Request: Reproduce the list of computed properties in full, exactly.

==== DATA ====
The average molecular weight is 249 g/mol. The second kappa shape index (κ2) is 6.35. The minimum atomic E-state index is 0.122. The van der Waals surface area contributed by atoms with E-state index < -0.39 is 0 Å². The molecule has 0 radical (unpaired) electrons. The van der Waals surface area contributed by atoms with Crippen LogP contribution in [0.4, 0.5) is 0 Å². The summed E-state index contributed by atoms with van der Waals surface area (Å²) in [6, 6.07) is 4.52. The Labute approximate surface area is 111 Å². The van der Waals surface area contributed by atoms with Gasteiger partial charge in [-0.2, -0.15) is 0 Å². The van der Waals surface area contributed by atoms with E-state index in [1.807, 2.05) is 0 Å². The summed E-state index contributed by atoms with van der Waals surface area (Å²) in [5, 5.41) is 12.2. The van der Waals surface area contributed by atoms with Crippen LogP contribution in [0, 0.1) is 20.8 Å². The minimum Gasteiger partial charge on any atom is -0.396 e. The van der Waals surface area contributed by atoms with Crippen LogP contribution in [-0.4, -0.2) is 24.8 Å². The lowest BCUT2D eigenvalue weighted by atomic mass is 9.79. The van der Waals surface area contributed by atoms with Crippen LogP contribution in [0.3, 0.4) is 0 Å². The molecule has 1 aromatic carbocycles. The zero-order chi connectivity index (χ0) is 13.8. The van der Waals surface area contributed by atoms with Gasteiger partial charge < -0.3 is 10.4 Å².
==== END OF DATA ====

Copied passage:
The average molecular weight is 249 g/mol. The second kappa shape index (κ2) is 6.35. The minimum atomic E-state index is 0.122. The van der Waals surface area contributed by atoms with E-state index < -0.39 is 0 Å². The molecule has 0 radical (unpaired) electrons. The van der Waals surface area contributed by atoms with Crippen LogP contribution in [0.4, 0.5) is 0 Å². The summed E-state index contributed by atoms with van der Waals surface area (Å²) in [6, 6.07) is 4.52. The Labute approximate surface area is 111 Å². The van der Waals surface area contributed by atoms with Gasteiger partial charge in [-0.2, -0.15) is 0 Å². The van der Waals surface area contributed by atoms with E-state index in [1.807, 2.05) is 0 Å². The summed E-state index contributed by atoms with van der Waals surface area (Å²) in [5, 5.41) is 12.2. The van der Waals surface area contributed by atoms with Crippen LogP contribution in [0, 0.1) is 20.8 Å². The minimum Gasteiger partial charge on any atom is -0.396 e. The van der Waals surface area contributed by atoms with Crippen LogP contribution in [-0.4, -0.2) is 24.8 Å². The lowest BCUT2D eigenvalue weighted by atomic mass is 9.79. The van der Waals surface area contributed by atoms with Crippen LogP contribution in [0.3, 0.4) is 0 Å². The molecule has 1 aromatic carbocycles. The zero-order chi connectivity index (χ0) is 13.8. The van der Waals surface area contributed by atoms with Gasteiger partial charge < -0.3 is 10.4 Å².